France • Climate multi-level governance

The Climate Chance Observatory decrypts the national frameworks available to local authorities for the formulation, implementation and monitoring of their climate plans, and observes how local, regional and national climate policies are articulated in the G20 countries. Here is the case study on France.

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Climate Chance


France is historically a highly centralized state, which has been decentralizing its competencies in favor of local authorities since the 1980s. The decentralization Laws of 2014, the law on the modernization of territorial public action and the affirmation of metropolises and of 2015, the Law on the new territorial organization of the Republic, have specified the new competencies of French local authorities by reinforcing two levels, the Intercommunities, which group together the municipalities in a public establishment with its own tax system with several compulsory competencies by transferring them from the municipalities, and the regions. Competences related to the ecological transition are particularly concerned, with an organization based on the region-Intercommunality couple.


  1. Distribution of competences between levels of governance
  2. Evolution of the National framework for Local Climate-Energy Planning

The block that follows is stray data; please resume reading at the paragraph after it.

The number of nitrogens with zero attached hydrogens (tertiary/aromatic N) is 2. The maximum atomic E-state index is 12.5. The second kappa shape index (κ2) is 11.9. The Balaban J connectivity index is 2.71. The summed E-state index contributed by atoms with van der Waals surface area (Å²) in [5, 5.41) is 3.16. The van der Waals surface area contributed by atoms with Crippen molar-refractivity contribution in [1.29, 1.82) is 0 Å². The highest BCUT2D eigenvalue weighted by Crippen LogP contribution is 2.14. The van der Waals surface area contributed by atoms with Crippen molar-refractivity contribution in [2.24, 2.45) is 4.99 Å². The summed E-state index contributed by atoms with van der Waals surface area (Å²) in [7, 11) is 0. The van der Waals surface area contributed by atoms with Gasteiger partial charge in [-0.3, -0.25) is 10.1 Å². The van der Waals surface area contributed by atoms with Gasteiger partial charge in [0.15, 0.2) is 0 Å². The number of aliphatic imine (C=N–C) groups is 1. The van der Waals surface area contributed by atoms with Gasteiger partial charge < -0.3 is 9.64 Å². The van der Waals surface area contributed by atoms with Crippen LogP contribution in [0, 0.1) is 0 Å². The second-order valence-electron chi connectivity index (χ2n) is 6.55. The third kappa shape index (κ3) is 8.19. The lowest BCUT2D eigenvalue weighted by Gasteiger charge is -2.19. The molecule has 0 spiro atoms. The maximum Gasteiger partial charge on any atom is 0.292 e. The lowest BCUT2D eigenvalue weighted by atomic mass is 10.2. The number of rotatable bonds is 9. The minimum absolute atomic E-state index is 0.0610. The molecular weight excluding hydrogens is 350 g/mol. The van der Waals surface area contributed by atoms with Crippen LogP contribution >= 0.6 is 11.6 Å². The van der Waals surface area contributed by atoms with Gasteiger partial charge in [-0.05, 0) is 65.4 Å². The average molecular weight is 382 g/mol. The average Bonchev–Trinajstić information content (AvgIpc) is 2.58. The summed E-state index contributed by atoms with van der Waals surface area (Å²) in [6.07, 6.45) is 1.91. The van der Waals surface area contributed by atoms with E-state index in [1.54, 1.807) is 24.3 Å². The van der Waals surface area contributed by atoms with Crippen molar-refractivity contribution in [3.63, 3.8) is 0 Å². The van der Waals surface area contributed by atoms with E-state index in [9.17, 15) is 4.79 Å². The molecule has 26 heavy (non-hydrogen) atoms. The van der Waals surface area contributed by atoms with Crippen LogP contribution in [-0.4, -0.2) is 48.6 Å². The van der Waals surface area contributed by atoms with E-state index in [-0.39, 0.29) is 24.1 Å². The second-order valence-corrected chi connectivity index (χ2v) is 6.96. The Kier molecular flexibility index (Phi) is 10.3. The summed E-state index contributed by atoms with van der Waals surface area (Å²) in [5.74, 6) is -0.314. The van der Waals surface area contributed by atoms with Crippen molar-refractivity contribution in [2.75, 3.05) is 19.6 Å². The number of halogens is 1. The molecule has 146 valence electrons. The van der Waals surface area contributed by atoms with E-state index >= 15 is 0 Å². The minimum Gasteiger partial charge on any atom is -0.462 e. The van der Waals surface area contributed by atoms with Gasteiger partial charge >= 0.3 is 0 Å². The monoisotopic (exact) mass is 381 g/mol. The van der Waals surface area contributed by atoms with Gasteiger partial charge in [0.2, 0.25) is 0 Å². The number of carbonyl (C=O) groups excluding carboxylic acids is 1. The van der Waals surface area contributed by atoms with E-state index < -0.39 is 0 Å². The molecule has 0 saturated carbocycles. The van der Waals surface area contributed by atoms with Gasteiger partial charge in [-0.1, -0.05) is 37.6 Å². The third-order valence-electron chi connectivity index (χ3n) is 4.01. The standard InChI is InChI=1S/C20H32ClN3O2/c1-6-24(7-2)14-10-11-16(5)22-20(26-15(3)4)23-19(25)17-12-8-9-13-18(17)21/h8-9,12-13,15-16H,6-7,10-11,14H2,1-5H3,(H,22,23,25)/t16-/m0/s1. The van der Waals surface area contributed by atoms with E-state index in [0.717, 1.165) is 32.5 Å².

3. Monitoring of Municipalities and Regions engaged in a Planning initiative
  4. Interface between the different levels of governance
  5. Financing systems for Local Authorities
  6. Further Information


  • Local authorities are the leading public investor. In 2015, they accounted for nearly 70% of civil public investment (French Government, 2018).
  • A 2019 evaluation by the National Low-carbon Strategy lists the national and local planning tools that have an impact on greenhouse gas emissions, and how they interconnect. The different planning documents that have an incidence on GHG emissions also correspond to very precise requirements in terms of their accountability and their consideration of, or by, national plans
  • French local authorities are much more involved in implementing initiatives formulated at national level than they are in international voluntary schemes. The Covenant of Mayors is more likely to be adopted by municipalities with less than 20,000 inhabitants that are not required to formulate a climate plan.
  • A “territorial ecology” working group is tasked by the State, in conjunction with associations of local elected representatives, with proposing a mechanism for integrating the guidelines of the regional plans into the future revision of the national low-carbon strategy and, conversely, ensuring that national indicators are taken into account in the monitoring of regional plans.
  • Lastly, France is unusual in that it has its own environment and energy management agency (ADEME), under the supervision of the state. The agency generates, leads, coordinates, facilitates and carries out operations to protect the environment and manage energy, with an annual budget of over 600 million euros.

Read our draft analysis and other case studies on multi-level climate governance in G20 countries here.